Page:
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Good news for the ocean as tuna species bounce back from the brink of extinction

A majority of commercially fished tuna species are showing signs of recovery.
A majority of commercially fished tuna species are showing signs of recovery.   -   Copyright  Unsplash
By Rosie Frost

There’s good news for the tuna you’re used to seeing in supermarkets, like Atlantic and Southern bluefin. These and two other species are showing signs of recovery from overfishing.

They have been hunted by commercial fishing companies for decades but now it’s hoped they might not go extinct, as previously feared.

The news comes from International Union for Conservation of Nature (IUCN) which has just released an update to its Red List.

This list shows the extinction risk of thousands of species around the world. Unfortunately, more than 38,000 species are still facing the threat of extinction, but there were signs of recovery for some.

In 2011, most species of tuna were considered to be at serious risk of extinction. With 6 million tonnes thought to have been caught in 2019, these are some of the most commercially valuable fish in the world.

In this update, the status of seven commonly fished tuna species was reassessed and there was good news for four of them.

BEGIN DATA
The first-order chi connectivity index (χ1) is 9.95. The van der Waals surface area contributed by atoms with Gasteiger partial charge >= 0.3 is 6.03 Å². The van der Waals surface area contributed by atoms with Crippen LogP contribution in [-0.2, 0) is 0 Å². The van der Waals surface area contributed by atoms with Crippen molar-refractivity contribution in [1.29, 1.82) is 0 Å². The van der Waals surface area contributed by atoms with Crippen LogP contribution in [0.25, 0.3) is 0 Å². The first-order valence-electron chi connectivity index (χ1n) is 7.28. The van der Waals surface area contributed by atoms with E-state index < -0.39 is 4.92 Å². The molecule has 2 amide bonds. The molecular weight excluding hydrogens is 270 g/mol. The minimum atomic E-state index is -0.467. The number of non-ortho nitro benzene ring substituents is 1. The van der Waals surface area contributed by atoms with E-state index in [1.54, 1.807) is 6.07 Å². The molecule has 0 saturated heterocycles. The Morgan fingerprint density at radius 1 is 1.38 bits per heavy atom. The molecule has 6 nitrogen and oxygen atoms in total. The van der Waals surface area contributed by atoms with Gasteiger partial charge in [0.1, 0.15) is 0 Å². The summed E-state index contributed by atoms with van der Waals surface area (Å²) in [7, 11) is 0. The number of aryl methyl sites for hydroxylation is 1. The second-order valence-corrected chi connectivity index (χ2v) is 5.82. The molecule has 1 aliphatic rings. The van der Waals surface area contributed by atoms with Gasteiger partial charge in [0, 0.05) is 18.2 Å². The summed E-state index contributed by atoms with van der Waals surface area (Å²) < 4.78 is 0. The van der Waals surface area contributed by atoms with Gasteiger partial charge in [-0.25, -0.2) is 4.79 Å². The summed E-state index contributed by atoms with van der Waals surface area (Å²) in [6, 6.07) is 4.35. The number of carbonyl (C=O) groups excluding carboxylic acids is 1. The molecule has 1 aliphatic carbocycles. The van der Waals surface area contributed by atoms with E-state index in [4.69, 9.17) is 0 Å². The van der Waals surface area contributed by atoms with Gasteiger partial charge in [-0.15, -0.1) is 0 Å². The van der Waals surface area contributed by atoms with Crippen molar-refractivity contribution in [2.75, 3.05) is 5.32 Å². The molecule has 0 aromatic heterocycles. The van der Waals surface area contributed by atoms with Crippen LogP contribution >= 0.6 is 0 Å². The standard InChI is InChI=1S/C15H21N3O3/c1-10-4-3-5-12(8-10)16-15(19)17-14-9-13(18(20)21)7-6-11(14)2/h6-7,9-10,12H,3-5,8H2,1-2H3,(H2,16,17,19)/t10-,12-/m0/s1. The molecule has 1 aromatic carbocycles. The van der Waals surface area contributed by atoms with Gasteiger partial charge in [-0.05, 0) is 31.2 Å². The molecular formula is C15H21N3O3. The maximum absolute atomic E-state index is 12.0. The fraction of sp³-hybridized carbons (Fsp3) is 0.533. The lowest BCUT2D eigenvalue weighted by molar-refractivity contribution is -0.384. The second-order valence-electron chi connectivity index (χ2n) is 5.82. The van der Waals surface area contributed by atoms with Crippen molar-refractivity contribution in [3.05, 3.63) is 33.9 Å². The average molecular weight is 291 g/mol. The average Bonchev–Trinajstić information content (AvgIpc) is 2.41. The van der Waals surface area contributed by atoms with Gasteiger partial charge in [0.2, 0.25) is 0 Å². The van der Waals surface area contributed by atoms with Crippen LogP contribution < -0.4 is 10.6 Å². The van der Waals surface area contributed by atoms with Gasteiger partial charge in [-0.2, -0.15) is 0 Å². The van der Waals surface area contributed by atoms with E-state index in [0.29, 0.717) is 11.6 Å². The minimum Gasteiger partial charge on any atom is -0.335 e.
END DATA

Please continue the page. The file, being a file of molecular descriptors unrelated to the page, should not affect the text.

The Atlantic bluefin tuna moved from Endangered to Least Concern and the Southern bluefin became Endangered rather than Critically Endangered. Both albacore and yellowfin tunas went from being Near Threatened to Least Concern.

“These Red List assessments are proof that sustainable fisheries approaches work, with enormous long-term benefits for livelihoods and biodiversity,” says Dr Bruce B Collette, chair of the IUCN SSC Tuna and Billfish Specialist Group.

“We need to continue enforcing sustainable fishing quotas and cracking down on illegal fishing.”

Oceans under pressure

The update emphasised the need to ensure conservation is a global effort as many regional tuna populations are still suffering.

Though the number of Atlantic bluefin tuna originating in the Mediterranean has increased by 22 per cent in the last 40 years, the species’ smaller native population which spawns in the Gulf of Mexico has halved over the same period. Yellowfin tuna also continue to be overfished in the Indian ocean.

“Tuna species migrate across thousands of kilometres, so coordinating their management globally is also key,” adds Dr Collette.

Other marine creatures are also facing the impacts of climate change, habitat loss and overfishing. The IUCN update found that nearly 40 per cent of sharks and rays are now threatened with extinction.

But IUCN director general Dr Bruno Oberle says that the recovery of overfished tuna species is a “powerful sign”. Despite increasing pressures on our oceans, species can bounce back if we commit to truly sustainable practices.

“States and others now gathered at the IUCN World Conservation Congress in Marseille must seize the opportunity to boost ambition on biodiversity conservation, and work towards binding targets based on sound scientific data.”